March 21, 2011 | Unregistered CommenterPamela

I’ve stayed put, and been everywhere at the same time. Same house for thirty years, same job for thirty years (which I’m about to leave which made reading And I Shall Have Some Peace There a wonderful preview of what’s to come), would be same husband but he died, which is it’s own story and just deepens my sense that this is home. Peace.

March 21, 2011 | Unregistered CommenterGrace Mattern

Home is within and wherever I am when I am taking as good care of myself as I do of others (I am a preschool teacher, wife, mother and Brooklyn backyard gardener).

March 21, 2011 | Unregistered CommenterEllen Zerkin

“Home is where the heart is”, “Peace – that was the other name for home”, “It takes hands to build a house, but only hearts can build a home”. All of these quotes give me the sense of home. However, home to me is anywhere they accept me for who I am and welcome me anyway.

March 22, 2011 | Unregistered CommenterRose Wallace

Home does not exist, physically. It's a state of mind, an action, much like how faith works. I've lived in a dozen places. Home is gardening, writing, eating dinner, playing with the cats. Home is a promise and a hope that when I wake up in the morning the fire in the sun will also be in my belly, both of us made of the same stuff no matter where we are or what angle we happen to be at.

March 22, 2011 | Unregistered CommenterBenjamin Vogt

How have I found home? and what does that mean to me? I wonder if I HAVE found home! This earthly life is a journey toward our real Home, which is Heaven. Even the times when I’m here, where I live, I’m traveling toward Home. Meanwhile, I try to make this place comfortable and welcoming for my family and anyone who visits. This place is temporary. When things get rough, I’;m glad of that assurance.

March 22, 2011 | Unregistered CommenterMary Thompson

I know I found home after being in this house for many years and finally seeing small pieces of myself throughout the rooms inside and especially in the plants I nurture outside.

March 22, 2011 | Unregistered CommenterMuriel

I come from a very chaotic and unstable childhood. I am 40 years old and share my home with a husband, two kids, and a kitty coming soon. I finally have enough peace, stability and happiness in my life to cultivate a sense of home. Something I’ve felt little enough of in the past. In early adulthood I had a tendency to rush to the next best thing to avoid dealing with my past. Now, after a couple life altering events including the onset of a chronic pain condition, I am learning that home is in your soul at this moment, in nowhere and in nothing else. From this stillness, I am beginning to see all the blessings in my life. Home is starting to reveal itself to me. I just had to slow down and take notice. Home is my children, my husband, my garden. But it is also the state of mind that allows me to see the beauty in all of these.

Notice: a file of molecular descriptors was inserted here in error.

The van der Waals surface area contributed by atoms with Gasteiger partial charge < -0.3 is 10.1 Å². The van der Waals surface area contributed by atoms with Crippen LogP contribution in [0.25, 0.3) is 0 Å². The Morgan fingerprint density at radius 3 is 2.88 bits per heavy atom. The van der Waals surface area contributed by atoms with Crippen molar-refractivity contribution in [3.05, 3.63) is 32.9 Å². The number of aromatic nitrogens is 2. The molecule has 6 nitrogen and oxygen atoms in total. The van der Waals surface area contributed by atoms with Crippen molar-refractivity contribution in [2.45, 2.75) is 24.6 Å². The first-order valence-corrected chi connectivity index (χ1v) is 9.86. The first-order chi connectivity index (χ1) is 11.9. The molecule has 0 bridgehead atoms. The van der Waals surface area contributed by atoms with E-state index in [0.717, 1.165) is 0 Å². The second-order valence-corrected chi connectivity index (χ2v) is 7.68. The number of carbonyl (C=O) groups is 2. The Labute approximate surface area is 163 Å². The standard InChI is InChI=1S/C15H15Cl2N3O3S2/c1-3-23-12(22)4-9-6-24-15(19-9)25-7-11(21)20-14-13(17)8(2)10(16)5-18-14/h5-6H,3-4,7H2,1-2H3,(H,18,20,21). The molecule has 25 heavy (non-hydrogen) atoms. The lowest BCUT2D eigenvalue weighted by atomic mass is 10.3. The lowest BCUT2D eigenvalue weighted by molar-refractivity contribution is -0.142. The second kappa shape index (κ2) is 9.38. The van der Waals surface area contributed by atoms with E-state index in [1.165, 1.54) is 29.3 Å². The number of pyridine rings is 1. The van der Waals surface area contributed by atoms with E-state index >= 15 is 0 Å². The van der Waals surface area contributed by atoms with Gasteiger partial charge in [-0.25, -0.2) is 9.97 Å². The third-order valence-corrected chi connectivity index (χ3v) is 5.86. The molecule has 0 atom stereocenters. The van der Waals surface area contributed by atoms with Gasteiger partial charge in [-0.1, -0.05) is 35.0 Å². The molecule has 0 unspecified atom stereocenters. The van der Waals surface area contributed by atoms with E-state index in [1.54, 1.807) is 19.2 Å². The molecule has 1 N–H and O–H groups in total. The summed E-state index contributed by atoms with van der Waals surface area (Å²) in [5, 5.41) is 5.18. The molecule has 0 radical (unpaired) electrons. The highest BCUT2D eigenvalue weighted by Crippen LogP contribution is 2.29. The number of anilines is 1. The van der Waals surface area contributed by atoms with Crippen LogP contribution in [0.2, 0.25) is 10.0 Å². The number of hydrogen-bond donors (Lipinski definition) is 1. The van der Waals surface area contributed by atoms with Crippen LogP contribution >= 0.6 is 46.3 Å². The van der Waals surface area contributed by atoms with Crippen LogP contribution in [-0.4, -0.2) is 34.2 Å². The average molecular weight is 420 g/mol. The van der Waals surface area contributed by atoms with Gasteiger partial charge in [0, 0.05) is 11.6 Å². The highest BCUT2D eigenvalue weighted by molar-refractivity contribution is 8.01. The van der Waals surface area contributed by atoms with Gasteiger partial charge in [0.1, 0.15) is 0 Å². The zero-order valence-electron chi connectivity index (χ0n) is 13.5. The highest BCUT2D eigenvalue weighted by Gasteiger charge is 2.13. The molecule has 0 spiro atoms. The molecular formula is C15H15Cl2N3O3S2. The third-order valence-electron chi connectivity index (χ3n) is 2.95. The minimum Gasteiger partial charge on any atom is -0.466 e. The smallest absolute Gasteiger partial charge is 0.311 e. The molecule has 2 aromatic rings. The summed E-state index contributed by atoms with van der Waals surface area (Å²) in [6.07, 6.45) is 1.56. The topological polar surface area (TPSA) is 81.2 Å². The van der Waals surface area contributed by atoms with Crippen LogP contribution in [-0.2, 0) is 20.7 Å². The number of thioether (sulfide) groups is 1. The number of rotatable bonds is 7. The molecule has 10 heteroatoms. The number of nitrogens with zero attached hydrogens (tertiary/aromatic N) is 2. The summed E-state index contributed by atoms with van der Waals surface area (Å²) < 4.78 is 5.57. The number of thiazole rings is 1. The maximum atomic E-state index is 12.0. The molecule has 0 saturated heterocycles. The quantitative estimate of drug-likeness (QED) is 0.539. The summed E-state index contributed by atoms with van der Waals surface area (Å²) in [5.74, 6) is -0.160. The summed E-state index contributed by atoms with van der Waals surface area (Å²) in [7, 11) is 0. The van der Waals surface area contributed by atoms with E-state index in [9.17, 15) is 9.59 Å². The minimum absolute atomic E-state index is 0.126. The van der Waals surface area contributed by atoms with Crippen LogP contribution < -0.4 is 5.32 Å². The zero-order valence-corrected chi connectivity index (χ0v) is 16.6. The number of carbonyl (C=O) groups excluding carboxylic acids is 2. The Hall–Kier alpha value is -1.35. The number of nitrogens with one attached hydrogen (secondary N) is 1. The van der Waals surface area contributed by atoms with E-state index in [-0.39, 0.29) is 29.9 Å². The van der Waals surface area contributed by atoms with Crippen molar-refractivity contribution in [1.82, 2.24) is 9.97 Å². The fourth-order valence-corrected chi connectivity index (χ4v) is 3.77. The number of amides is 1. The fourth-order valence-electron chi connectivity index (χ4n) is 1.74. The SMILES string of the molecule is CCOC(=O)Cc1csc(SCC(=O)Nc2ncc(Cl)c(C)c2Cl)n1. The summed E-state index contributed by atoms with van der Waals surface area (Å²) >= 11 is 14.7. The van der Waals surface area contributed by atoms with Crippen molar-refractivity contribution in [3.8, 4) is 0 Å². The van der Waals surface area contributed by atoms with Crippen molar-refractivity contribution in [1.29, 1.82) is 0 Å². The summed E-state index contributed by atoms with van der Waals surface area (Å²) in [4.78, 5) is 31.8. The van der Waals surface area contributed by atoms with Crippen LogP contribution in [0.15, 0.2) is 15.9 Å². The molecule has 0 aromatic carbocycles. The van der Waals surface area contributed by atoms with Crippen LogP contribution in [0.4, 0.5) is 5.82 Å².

March 22, 2011 | Unregistered CommenterK. Davis

I have recently returned to my "home" city of Sydney after living overseas for 14 years in 3 different countries. Right now I feel somewhat dislocated as I'm not sure where my true home lies. But rather than despair, I'm prepared to work through this feeling and I know, in the end, the truth will present itself.

March 22, 2011 | Unregistered CommenterJudith Manion

I found have literally found home by returning to where I grew up 4 years ago after being gone 30 years. I had followed my husband on the trail his career took us, along the way we had 3 children and a sweet life but neverly really feeling any one place was “home”, just somewhere we lived until the next promotion. Four years ago my husband died suddenly in a motorcycle accident when my children were 14, 17 and 20 so I brought them to where I had family. Now the youngest has left for college and I am left with my dogs to really rediscover my roots literally and figuratively. I just started a master gardener’s class. Growing up on a farm but having lived in NYC and Ft Lauderdale it’s wonderful to be back where nature is part of my life. I love to sit at my kitchen table and watch the birds at my many feeders. I listen to the water from my fountain. All reminders of my connection to my father, mother and husband who are now part of the earth and the heavens.

March 23, 2011 | Unregistered CommenterNancy Simmons-Walker

By doing what I thought I should do and what others thought I should do, then by doing what felt good, I found a place where I can go "Ahhhhhhhh".

March 23, 2011 | Unregistered CommenterJudy